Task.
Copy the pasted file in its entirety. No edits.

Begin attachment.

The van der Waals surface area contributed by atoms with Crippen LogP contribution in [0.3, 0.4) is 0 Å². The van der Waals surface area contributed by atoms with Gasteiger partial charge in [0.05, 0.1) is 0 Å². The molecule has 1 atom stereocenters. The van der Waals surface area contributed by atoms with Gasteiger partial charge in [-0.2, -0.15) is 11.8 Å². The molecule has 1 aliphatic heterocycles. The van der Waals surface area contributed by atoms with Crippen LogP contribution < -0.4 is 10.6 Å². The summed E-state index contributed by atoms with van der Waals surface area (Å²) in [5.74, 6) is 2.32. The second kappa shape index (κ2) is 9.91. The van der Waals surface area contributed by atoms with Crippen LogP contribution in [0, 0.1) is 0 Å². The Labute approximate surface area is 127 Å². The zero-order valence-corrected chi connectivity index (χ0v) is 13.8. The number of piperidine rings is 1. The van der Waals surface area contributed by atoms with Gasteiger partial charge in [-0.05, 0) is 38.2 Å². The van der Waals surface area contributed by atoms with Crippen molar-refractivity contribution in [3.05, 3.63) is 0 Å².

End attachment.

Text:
The van der Waals surface area contributed by atoms with Crippen LogP contribution in [0.3, 0.4) is 0 Å². The van der Waals surface area contributed by atoms with Gasteiger partial charge in [0.05, 0.1) is 0 Å². The molecule has 1 atom stereocenters. The van der Waals surface area contributed by atoms with Gasteiger partial charge in [-0.2, -0.15) is 11.8 Å². The molecule has 1 aliphatic heterocycles. The van der Waals surface area contributed by atoms with Crippen LogP contribution < -0.4 is 10.6 Å². The summed E-state index contributed by atoms with van der Waals surface area (Å²) in [5.74, 6) is 2.32. The second kappa shape index (κ2) is 9.91. The van der Waals surface area contributed by atoms with Crippen LogP contribution in [0, 0.1) is 0 Å². The Labute approximate surface area is 127 Å². The zero-order valence-corrected chi connectivity index (χ0v) is 13.8. The number of piperidine rings is 1. The van der Waals surface area contributed by atoms with Gasteiger partial charge in [-0.05, 0) is 38.2 Å². The van der Waals surface area contributed by atoms with Crippen molar-refractivity contribution in [3.05, 3.63) is 0 Å².